Jack Morris awoke on the morning of Oct. 27, 1991, without a doubt in his mind. There was only one thing in his life that mattered that day, and he knew how it would turn out. The Minnesota Twins pitcher could not know that an offensive revolution was coming, fueled by the trendsetting coziness of Camden Yards, which would open in six months; the addition of two expansion teams a year after that; and the relentless quest for muscle enhancement by any means necessary. He could not know that his way of pitching, in which a real ace had no need for a bullpen, was doomed.
No, all that mattered that day was the outcome of the seventh game of the most closely contested World Series ever. The Twins and the Atlanta Braves had played so many cliffhangers so deep into the night that one sleep disorder expert, in a Page One story in The Atlanta Constitution, warned of "a rise in car wrecks and work accidents" due to frazzled fans.
As he prepared breakfast for himself, his parents and his two boys, Morris knew exactly how the game would end. What bothered him was that his father, Arvid, and mother, Dona, who flew in from Michigan to stay with him during the Series, were not so certain. His father was too quiet. His eyes betrayed his anxiety.
Didn't he know"? Arvid was a rock, a left-brain master, a former troubleshooter for 3M labs in St. Paul. He had driven his sons, Tom and Jack, hard, throwing to them when they were two or three years old, much to Dona's consternation. "People used to say, My gosh, how many hours do you spend with the boys?" Arvid says. "They showed a lot of ability, and we were going to work that and see if something might develop." When the boys got a little older, dinner became conditional on how well they played: If they won a Little League game, Arvid bought them steak. If they lost, they got hamburger. Every drive home from the ball field included a lecture on how they could improve.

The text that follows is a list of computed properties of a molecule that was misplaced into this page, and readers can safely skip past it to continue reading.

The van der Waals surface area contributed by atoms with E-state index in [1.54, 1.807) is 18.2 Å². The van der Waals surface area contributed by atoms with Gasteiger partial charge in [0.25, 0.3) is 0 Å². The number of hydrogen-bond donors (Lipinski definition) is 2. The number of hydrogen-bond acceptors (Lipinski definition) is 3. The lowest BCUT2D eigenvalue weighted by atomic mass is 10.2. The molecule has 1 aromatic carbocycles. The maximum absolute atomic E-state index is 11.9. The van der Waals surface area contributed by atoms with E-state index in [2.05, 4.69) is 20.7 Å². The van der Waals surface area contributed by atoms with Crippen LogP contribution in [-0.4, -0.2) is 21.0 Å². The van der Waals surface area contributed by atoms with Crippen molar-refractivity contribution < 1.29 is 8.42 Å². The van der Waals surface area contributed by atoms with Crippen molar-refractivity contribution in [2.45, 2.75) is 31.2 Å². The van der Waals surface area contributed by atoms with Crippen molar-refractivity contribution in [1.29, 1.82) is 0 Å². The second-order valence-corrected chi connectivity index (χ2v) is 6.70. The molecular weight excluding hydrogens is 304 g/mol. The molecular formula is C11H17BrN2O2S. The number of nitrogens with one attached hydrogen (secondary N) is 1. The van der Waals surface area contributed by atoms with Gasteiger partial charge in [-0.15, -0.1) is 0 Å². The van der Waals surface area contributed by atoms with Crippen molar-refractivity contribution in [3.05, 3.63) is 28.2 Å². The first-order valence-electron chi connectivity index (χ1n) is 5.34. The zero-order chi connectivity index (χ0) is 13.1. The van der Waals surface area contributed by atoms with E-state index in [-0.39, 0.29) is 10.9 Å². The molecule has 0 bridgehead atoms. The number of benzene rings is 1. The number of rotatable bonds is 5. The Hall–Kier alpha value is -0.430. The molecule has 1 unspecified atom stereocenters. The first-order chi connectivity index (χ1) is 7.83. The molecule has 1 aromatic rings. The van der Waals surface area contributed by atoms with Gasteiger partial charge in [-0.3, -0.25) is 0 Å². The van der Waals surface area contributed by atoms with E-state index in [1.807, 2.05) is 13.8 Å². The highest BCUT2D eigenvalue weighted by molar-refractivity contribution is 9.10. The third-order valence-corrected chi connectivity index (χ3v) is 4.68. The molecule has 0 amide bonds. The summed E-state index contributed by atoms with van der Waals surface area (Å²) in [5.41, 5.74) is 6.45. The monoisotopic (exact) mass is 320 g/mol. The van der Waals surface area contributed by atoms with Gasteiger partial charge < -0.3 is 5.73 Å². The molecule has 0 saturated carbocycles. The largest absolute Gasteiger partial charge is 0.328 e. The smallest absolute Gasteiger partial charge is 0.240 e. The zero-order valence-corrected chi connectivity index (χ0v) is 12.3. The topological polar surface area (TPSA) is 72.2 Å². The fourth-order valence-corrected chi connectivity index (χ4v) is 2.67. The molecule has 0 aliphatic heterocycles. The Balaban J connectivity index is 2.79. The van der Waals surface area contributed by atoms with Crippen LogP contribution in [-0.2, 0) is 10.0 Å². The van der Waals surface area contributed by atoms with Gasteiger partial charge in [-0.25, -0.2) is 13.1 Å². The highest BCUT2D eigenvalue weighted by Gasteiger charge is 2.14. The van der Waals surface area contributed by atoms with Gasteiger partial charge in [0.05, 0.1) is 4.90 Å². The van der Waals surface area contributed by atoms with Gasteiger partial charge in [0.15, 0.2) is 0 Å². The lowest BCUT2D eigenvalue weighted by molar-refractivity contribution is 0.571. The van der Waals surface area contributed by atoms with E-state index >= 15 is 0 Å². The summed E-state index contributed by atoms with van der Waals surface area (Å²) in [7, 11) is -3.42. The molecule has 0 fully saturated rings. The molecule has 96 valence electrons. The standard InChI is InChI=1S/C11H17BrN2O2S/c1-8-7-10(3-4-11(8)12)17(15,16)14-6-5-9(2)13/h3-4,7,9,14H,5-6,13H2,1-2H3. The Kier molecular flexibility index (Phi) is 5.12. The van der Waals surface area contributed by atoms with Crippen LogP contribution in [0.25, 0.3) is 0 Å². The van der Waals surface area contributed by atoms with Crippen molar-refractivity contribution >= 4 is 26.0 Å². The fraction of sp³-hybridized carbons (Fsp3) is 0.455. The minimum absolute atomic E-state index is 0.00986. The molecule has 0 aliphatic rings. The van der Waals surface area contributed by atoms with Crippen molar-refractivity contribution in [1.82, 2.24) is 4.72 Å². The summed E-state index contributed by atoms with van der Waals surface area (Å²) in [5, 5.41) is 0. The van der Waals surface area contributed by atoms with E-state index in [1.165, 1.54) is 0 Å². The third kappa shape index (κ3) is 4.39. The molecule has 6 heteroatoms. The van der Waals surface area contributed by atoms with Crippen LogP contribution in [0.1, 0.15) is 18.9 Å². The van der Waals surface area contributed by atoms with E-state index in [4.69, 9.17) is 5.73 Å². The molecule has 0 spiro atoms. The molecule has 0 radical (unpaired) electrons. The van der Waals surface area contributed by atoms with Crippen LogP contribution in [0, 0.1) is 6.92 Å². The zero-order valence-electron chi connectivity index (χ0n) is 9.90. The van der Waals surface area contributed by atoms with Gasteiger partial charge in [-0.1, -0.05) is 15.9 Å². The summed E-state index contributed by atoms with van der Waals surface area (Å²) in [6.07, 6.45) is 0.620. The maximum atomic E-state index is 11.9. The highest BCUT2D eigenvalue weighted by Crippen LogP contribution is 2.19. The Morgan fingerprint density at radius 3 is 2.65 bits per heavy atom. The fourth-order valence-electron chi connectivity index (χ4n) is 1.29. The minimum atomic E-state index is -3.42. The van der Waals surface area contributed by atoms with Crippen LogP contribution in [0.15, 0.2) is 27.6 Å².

By the time the boys were in high school, Tom and Jack decided to confront Arvid. "Enough is enough," Tom said to his father. "You need to back off." Arvid eased up after that.
When Jack first earned big money in the game, in 1983, he asked his father, "How would you like to retire?" Arvid was 53. Jack bought his parents a lakeside home and a car.
Now, eight years later, with Game 7 upon them, Arvid was nervous, but Jack smiled and laughed. "Don't worry, Dad," he said. "We're going to win the World Series."
"I was amazed," Arvid says. "He had never done anything like that before. It had always been a 'Let the chips fall...' type thing with him."
Arvid had not seen his son in the clubhouse the night before, after Twins centerfielder Kirby Puckett hit an 11th-inning home run—yet another traffic-alert game—to make Game 7 necessary. "He had this huge smile on his face," Minnesota pitcher Kevin Tapani says of Morris, "as if he couldn't wait for the next game to start, couldn't wait to pitch that game."
Nor did Arvid see his son plop into a chair in the press interview room that night, grab a microphone and, with a heavyweight's bravado, bellow, "In the immortal words of the late, great Marvin Gaye, Let's get it on!" Morris knew.